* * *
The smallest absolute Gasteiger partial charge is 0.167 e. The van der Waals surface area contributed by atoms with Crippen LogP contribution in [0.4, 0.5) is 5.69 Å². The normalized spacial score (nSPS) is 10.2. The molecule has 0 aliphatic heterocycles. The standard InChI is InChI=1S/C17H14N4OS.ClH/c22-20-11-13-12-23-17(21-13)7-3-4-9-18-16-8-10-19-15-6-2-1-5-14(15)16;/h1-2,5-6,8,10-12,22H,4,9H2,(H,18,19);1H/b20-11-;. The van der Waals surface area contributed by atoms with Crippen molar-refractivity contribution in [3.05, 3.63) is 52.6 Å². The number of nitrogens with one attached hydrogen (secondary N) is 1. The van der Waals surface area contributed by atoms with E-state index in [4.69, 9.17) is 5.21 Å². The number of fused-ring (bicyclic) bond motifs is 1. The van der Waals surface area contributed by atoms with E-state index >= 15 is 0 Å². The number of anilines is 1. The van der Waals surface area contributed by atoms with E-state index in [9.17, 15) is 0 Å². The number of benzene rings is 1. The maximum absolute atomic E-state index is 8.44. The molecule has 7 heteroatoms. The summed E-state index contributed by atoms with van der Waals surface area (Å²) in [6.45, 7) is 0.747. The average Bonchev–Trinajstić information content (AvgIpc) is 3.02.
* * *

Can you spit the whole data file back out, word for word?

The smallest absolute Gasteiger partial charge is 0.167 e. The van der Waals surface area contributed by atoms with Crippen LogP contribution in [0.4, 0.5) is 5.69 Å². The normalized spacial score (nSPS) is 10.2. The molecule has 0 aliphatic heterocycles. The standard InChI is InChI=1S/C17H14N4OS.ClH/c22-20-11-13-12-23-17(21-13)7-3-4-9-18-16-8-10-19-15-6-2-1-5-14(15)16;/h1-2,5-6,8,10-12,22H,4,9H2,(H,18,19);1H/b20-11-;. The van der Waals surface area contributed by atoms with Crippen molar-refractivity contribution in [3.05, 3.63) is 52.6 Å². The number of nitrogens with one attached hydrogen (secondary N) is 1. The van der Waals surface area contributed by atoms with E-state index in [4.69, 9.17) is 5.21 Å². The number of fused-ring (bicyclic) bond motifs is 1. The van der Waals surface area contributed by atoms with E-state index >= 15 is 0 Å². The number of anilines is 1. The van der Waals surface area contributed by atoms with E-state index in [9.17, 15) is 0 Å². The number of benzene rings is 1. The maximum absolute atomic E-state index is 8.44. The molecule has 7 heteroatoms. The summed E-state index contributed by atoms with van der Waals surface area (Å²) in [6.45, 7) is 0.747. The average Bonchev–Trinajstić information content (AvgIpc) is 3.02.